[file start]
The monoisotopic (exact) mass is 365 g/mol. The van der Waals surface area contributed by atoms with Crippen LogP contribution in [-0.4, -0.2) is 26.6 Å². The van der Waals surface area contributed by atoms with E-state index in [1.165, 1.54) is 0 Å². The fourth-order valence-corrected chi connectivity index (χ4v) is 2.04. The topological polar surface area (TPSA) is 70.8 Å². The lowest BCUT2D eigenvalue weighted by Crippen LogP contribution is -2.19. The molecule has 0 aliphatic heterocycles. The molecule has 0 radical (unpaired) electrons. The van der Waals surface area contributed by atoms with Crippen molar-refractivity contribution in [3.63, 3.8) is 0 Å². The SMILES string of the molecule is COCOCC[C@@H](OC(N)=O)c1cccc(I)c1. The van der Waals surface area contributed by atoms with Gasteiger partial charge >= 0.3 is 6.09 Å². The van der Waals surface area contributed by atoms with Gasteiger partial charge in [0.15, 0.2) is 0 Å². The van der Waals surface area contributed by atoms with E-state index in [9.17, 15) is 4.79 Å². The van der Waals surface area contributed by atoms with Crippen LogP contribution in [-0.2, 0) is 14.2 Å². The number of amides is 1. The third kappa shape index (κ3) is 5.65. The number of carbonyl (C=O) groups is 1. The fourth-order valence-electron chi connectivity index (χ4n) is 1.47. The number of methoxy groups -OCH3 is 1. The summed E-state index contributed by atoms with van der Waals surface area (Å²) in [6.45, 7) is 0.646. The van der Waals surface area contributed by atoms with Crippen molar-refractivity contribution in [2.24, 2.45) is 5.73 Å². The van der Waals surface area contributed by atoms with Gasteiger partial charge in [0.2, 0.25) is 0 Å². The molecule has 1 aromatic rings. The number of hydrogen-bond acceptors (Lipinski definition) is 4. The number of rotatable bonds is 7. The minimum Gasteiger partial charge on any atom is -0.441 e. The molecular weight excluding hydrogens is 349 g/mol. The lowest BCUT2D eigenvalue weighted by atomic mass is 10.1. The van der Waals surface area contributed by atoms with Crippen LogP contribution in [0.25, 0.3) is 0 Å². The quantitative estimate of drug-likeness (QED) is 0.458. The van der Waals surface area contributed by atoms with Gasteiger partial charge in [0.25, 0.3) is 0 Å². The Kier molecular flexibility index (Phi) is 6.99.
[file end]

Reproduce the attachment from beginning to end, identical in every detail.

The monoisotopic (exact) mass is 365 g/mol. The van der Waals surface area contributed by atoms with Crippen LogP contribution in [-0.4, -0.2) is 26.6 Å². The van der Waals surface area contributed by atoms with E-state index in [1.165, 1.54) is 0 Å². The fourth-order valence-corrected chi connectivity index (χ4v) is 2.04. The topological polar surface area (TPSA) is 70.8 Å². The lowest BCUT2D eigenvalue weighted by Crippen LogP contribution is -2.19. The molecule has 0 aliphatic heterocycles. The molecule has 0 radical (unpaired) electrons. The van der Waals surface area contributed by atoms with Crippen molar-refractivity contribution in [3.63, 3.8) is 0 Å². The SMILES string of the molecule is COCOCC[C@@H](OC(N)=O)c1cccc(I)c1. The van der Waals surface area contributed by atoms with Gasteiger partial charge >= 0.3 is 6.09 Å². The van der Waals surface area contributed by atoms with Gasteiger partial charge in [0.15, 0.2) is 0 Å². The van der Waals surface area contributed by atoms with E-state index in [9.17, 15) is 4.79 Å². The van der Waals surface area contributed by atoms with Crippen LogP contribution in [-0.2, 0) is 14.2 Å². The number of amides is 1. The third kappa shape index (κ3) is 5.65. The number of carbonyl (C=O) groups is 1. The fourth-order valence-electron chi connectivity index (χ4n) is 1.47. The number of methoxy groups -OCH3 is 1. The summed E-state index contributed by atoms with van der Waals surface area (Å²) in [6.45, 7) is 0.646. The van der Waals surface area contributed by atoms with Crippen molar-refractivity contribution in [2.24, 2.45) is 5.73 Å². The van der Waals surface area contributed by atoms with Gasteiger partial charge in [0.2, 0.25) is 0 Å². The molecule has 1 aromatic rings. The number of hydrogen-bond acceptors (Lipinski definition) is 4. The number of rotatable bonds is 7. The minimum Gasteiger partial charge on any atom is -0.441 e. The molecular weight excluding hydrogens is 349 g/mol. The lowest BCUT2D eigenvalue weighted by atomic mass is 10.1. The van der Waals surface area contributed by atoms with Crippen LogP contribution in [0.25, 0.3) is 0 Å². The quantitative estimate of drug-likeness (QED) is 0.458. The van der Waals surface area contributed by atoms with Gasteiger partial charge in [0.25, 0.3) is 0 Å². The Kier molecular flexibility index (Phi) is 6.99.